Crowd wisdom, some assembly required

Scott Karp points out the difficulty in waiting for the monkeys to write Shakespeare and Ian King reminds us all that free content requires filtering that costs time and money.

Both are talking about the NYT bit on Heinz’s ketchup-stained UGC ad ploy.

Which brings me to the point: User-generated advertising content should be amateurish. That’s the whole idea. You’re trying to appeal to an audience that prefers YouTube to slick production values. They’re looking for people who look and act (and are lit) like themselves. That’s pretty basic stuff, I thought.

Now let me put on my news hat: User-generated news content must be edited. (Damn, I just felt my workload increase.)

Seriously, it’s all well and good to aggregate the YourTownNameHere Flickr tag on a community site, but you’re going to need to keep an eye on it, depending on your audience and how much they like your publication.

If we’re talking about crowdsourcing the news, then, yes, the wisdom of the crowd is fully in play.

But if you put out a call for comment and get 100 replies and 4 of them lead to sources, congratulations, you’ve done well, because it’s not the 96 people with an opinion that are going to make your story, it’s the 4 with a personal experience to share. Find them. Give them places to talk to you and give them places to talk with each other.

The Ian King post closes with this:

“Don’t tap the wisdom of the crowd; it doesn’t exist per se. Find the wise people in the crowd, and tap into them.”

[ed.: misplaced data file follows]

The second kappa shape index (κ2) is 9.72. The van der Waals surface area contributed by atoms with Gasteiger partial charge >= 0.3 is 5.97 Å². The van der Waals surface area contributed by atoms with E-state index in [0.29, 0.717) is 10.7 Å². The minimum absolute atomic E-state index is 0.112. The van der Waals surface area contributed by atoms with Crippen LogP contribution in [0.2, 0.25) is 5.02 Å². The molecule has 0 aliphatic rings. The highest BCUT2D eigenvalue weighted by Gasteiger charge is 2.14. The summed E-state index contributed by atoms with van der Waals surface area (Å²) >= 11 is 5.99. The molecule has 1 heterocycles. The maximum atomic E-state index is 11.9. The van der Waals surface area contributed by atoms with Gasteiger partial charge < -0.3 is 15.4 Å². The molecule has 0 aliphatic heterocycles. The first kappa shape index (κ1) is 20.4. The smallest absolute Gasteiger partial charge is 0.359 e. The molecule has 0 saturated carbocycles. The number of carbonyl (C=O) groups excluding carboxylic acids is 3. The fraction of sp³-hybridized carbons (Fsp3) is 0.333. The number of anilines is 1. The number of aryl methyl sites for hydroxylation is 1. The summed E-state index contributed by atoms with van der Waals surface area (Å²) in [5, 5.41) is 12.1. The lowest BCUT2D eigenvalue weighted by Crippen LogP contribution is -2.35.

I’d expand that: Tap into the crowd of 100 to find the 4 wise people and then do it again and again with every story. Pretty soon you’ll find yourself with a field of community leaders to do some of that UGC filtering for you. (Ah, now I feel my workload going back down a notch.)

6 thoughts on “Crowd wisdom, some assembly required”

  1. Hmm. Can I sum up this entire episode? “There’s no such thing as a free lunch.” Wow. Who’d have thought it. Actually, when I first saw the NYT article, I didn’t even bother to read it. Why? Sounds like it was sourced from a Madison Ave. PR company looking to maintain their client list. Honestly, did anyone *really* think mining UCG wouldn’t take work?

    I think your final point is spot on – use the “wisdom of crowds” (I’m beginning to hate that term) to weed out the real nuggets of wisdom.


  2. I’ve been trying to figure this out with a new community news site I’m helping build at the moment. About the time a guy posted a photo of his acupunctured foot through our flickr feed, we started thinking, “Maybe we should moderate this a bit.”

    The central question we keep asking is: What content needs to be controlled, and what doesn’t.

    And yes, I realize I haven’t said what this site is. More on that later.


  3. Ya know, I read the article and I thought, “wow, so youtube is fillin’ up with videos about Heinz ketchup, a pretty boring and old brand, and all of these weird creative people are having to think in completely new ways about said boring old brand which in turn will make me and other people like me think about that boring old brand in a new way…”

    If all Heinz was looking for was a cost savings, then they didn’t get it from the get go.


  4. […] Invisible Inkling » Crowd wisdom, some assembly required “User-generated advertising content should be amateurish. That’s the whole idea… Now let me put on my news hat: User-generated news content must be edited. “ (tags: internet ugc advertising news participatory journalism citizenmedia crowdsourcing) […]


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